Before the installation of a telephone link, in 1902, between the lighthouse and the rest of the island, keepers had to walk or ride to a nearby settlement, usually Mills Reef.
Wireless telephone apparatus was installed in 1930 and a pedal wireless set on 28 March 1938.
In 1931, the first motorised delivery of mail on Bruny Island serviced the lighthouse.
Tragedy struck the station itself with the death of two infants and one adult on different occasions.
It was discovered that, in 1875, the small daughter of Isaac Merrick, then a keeper there, had choked to death on a piece of raw turnip. Christina Merrick was aged two years and three months.
The infant child of assistant keeper A. Williams died at 4a.m. on 2 January 1898, from a severe attack of infant diarrhoea.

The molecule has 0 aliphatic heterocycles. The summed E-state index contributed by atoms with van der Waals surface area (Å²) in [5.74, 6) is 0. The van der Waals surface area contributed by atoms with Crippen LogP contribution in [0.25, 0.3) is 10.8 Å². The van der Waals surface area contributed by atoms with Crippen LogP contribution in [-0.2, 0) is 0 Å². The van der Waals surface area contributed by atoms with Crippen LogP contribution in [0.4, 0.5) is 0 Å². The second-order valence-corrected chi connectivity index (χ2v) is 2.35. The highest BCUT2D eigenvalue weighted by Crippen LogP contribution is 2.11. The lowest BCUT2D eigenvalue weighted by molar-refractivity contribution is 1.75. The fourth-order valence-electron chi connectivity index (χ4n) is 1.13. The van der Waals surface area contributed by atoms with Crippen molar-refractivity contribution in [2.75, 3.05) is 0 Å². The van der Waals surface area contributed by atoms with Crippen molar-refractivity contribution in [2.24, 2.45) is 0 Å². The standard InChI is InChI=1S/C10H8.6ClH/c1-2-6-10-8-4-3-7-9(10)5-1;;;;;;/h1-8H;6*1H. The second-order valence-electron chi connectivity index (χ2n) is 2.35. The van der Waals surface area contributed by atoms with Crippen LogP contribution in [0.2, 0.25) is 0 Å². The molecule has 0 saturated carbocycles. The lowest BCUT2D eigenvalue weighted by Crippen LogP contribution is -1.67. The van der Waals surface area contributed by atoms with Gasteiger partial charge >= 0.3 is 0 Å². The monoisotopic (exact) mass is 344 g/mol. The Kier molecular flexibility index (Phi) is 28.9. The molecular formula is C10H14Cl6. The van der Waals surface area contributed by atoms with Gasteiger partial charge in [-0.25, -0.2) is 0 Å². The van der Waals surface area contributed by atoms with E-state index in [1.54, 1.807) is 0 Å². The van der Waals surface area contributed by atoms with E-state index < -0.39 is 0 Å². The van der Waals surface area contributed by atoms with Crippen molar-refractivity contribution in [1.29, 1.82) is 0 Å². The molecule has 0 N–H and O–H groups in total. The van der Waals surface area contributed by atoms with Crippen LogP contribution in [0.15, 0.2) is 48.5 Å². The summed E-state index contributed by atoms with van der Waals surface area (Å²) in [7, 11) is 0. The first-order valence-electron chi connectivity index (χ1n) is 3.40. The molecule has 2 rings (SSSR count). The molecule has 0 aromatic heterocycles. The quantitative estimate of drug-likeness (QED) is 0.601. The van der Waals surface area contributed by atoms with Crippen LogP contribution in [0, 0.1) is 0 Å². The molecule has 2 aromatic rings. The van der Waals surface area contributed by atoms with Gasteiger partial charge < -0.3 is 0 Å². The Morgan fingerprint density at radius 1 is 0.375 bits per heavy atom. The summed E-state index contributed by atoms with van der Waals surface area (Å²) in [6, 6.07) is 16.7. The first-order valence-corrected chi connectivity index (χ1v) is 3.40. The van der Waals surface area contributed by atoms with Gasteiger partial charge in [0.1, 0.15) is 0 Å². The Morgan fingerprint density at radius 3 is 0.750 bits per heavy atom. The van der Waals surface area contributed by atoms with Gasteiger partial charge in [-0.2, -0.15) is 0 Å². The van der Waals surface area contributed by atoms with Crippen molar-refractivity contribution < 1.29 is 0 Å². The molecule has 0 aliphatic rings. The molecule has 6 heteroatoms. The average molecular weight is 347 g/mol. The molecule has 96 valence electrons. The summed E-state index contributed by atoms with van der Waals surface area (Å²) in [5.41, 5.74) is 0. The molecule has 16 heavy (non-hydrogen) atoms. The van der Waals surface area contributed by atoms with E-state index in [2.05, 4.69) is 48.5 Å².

In 1937, Rupert Peters, a local farmer who did relieving work when keepers on leave fell while fishing off Trumpeters Rock, adjacent to the lighthouse. Sister Finn, the Bush Nurse for the Island came immediately on horse-back. Seeing the body, appearing to be alive, at the bottom of the cliff she made a difficult descent only to find this was not the case. The body was secured so it could be retrieved the next day. The doctor, who had travelled to the island, on hearing of Sister Finn’s prognosis and having no desire to make the same descent, declared his confidence in her ability and thus she became the only person, not being a medical practitioner, to sign a death certificate and submit it to the Coroner.
The body was brought up from the bottom of the cliff the next day.
The lighthouse has been a popular sightseeing and picnic destination from the middle of the nineteen century. Visitors came by private yacht, steam launches and ferries.